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I understand that many libertarians, including Stefan Molyneux, argue that ethical and moral arguments for liberty are superior to arguing on the consequences of libertarian principles, and that consequentialism should, at least, take a back seat to ethics and morality. I suppose that works for some people, but its not how I became a libertarian. Though my journey of truth seeking began with religion, the fork that went toward liberty had its first stop at economics. I want to share the exact path I took to better understand the economics of liberty. I hope it proves beneficial to others.
Somewhere in the neighborhood of ten years ago, I discovered a columnist in my local newspaper that would write on economic and racial issues. His name was Walter Williams, and at the time he was the chairman of the economics department at George Mason University. He was also black, so I paid attention to what he wrote regarding blacks. And what he wrote would have been controversial had it been penned by a white person. He talked about minimum wage and its effects on black teenagers and other very interesting things. I suppose his race gave him credibility in my eyes on racial issues, and his position at George Mason on economic issues. After reading his column for a few weeks, I found his staff page and discovered his columns archive. I read almost all of it. He is a very good writer, and a very good teacher. At one point I discovered a series of his titled "Economics for the Citizen," and studied it. He was helping me to fall in love with economics. He also recommended what would become my first libertarian book, The Law by 19th century French economist Frederic Bastiat. And further, he introduced me to The Freeman, a magazine published by the Foundation for Economic Education.
It was at this point that I discovered Thomas Sowell, again in my local newspaper. He too is a black economist and was writing on economic and racial issues. He sounded a lot like Walter Williams. I then did some searching for his website and found that he had written several books on economics, race, and society. His book Basic Economics sounded like a good first text on the subject, so I bought it and read it. The idea that government had any business managing or interfering in the economy became very distasteful to me. It was then that I become a supporter and promoter of free markets. It was also then that I started my Truth blog. I would share and write about the writings of Williams and Sowell. I bought several more of Sowell's books including Civil Rights: Rhetoric or Reality?, The Vision of the Anointed, and The Quest for Cosmic Justice. To date, I own eight of his books, three on economics.
Sowell quoted or talked about one of his mentors from time to time, Milton Friedman. I searched him and found some of his writing and speaking. I liked the debates I found of him on Youtube. I bought his book Free to Choose. It was "okay." He had some interesting ideas on things like school vouchers (or so I thought at the time). I suppose at this point I was becoming a little bored on the economics front. His debates and interviews on libertarianism had me moving in that direction. I soon discovered the likes of John Stossel, Larry Elder, and Burt Prelutsky. All wrote weekly columns.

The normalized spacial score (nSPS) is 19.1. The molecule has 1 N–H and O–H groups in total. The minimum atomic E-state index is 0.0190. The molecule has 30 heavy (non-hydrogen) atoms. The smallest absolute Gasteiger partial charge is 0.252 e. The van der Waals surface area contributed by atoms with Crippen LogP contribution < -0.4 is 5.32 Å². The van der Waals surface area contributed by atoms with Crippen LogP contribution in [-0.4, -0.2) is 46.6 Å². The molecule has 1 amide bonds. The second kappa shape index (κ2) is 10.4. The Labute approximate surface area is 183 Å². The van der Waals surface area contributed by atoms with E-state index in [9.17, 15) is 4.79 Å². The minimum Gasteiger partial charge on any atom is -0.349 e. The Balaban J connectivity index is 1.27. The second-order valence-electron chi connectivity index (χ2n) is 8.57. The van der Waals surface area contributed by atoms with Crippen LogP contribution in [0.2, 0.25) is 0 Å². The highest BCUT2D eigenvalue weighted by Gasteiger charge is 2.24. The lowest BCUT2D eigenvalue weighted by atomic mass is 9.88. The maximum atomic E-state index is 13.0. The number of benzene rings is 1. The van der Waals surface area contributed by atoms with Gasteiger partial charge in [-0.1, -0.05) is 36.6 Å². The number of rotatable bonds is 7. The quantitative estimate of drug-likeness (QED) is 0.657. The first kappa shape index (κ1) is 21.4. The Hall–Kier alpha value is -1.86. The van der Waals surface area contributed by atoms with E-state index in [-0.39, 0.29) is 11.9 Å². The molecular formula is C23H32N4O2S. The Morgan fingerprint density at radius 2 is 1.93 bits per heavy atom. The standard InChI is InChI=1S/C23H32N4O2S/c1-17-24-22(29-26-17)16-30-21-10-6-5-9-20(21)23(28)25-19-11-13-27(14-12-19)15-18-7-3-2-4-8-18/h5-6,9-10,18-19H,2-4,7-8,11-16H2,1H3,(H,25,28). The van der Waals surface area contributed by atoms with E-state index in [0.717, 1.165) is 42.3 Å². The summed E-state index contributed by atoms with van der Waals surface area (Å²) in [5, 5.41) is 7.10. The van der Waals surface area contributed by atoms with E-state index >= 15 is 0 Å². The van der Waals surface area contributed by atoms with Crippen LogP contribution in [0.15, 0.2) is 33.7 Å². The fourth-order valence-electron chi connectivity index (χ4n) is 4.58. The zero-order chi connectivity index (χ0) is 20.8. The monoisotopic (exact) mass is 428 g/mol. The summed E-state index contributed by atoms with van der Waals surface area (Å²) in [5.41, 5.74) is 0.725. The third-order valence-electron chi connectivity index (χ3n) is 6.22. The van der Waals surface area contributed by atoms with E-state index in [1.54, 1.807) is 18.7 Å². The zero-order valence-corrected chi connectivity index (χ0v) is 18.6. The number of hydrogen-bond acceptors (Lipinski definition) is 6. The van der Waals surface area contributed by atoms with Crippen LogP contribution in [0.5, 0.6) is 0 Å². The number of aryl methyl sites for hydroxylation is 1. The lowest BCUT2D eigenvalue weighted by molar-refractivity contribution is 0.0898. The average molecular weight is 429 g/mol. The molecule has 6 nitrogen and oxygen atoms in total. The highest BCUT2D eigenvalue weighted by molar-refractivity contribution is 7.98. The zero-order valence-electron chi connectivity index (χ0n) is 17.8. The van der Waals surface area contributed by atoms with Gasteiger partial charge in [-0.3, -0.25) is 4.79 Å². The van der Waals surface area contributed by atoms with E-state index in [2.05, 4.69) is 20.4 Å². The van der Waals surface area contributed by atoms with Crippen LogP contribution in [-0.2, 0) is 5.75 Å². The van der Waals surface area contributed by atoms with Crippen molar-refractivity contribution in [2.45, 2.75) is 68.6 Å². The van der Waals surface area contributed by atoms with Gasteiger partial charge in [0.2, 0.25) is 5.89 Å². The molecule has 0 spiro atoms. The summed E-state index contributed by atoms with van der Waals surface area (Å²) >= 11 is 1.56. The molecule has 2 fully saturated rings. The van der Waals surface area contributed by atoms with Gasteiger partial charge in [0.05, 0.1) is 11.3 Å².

I don't remember exactly how, perhaps through the Cato Institute, I found Johan Norberg's video on globalization. I superb documentary on "sweatshops" and economic development of past and current third-world countries. Soon after I bought his book titled In Defense of Global Capitalism which argued for international free trade and the like.
Again, I don't remember exactly how, by this time I was reading things on economics and liberty, I discovered Henry Hazlitt, who wrote on both. I also discovered the Mises Institute and began reading their daily articles. I bought Hazlitt's Economics in One Lesson. The Mises Insitute's edition contained a forward by Walter Block.
Hazlitt lead me to Walter Block and the Austrian School of economics. I read everything I could find by Block on both economics and libertarianism. The Mises Institute supplied it all, and for free. Paper after paper, column after column, I quickly learned of Robert Murphy, Thomas DiLorenzo, Tom Woods, Mark Thornton, Robert Higgs, and every other contemporary Austrian School economist. I devoured all of them (and still do).
You can't read the preceding characters without hearing about the great Murray Rothbard. I printed and read his book For a New Liberty and bought several more. Most of what I've read of Rothbard's were on liberty, but enough of it was on economics. I've yet to read his Man, Economy, & State, or Power & Market. Some day.
Now, this is the guy that pushed me, finally, into free market anarchism. My first full Hoppe text was A Theory of Socialism and Capitalism. I've read a lot of his other stuff, all of it intellectually rich and logically sound. Studying free market anarchism has lead me to other great thinkers like Roderick Long, John Hasnas, Carl Watner, and Stephan Kinsella.
Of course, this is just the economics fork. I mentioned some non-economic influences, but my introduction and advancement in economics is what put me on the path toward understanding and accepting the philosophy of liberty. Markets work when it comes to creating wealth and eliminating poverty. The state does not. It can't. It suffers from knowledge and calculation problems. Like Leonard Read, my faith is in free people. Even if the state were somehow moral, which it's not, I would argue against ever establishing it for economic reasons. If you are currently ignorant of economics, I recommend studying all of the above, starting at the top. You won't ever again look at the world the same.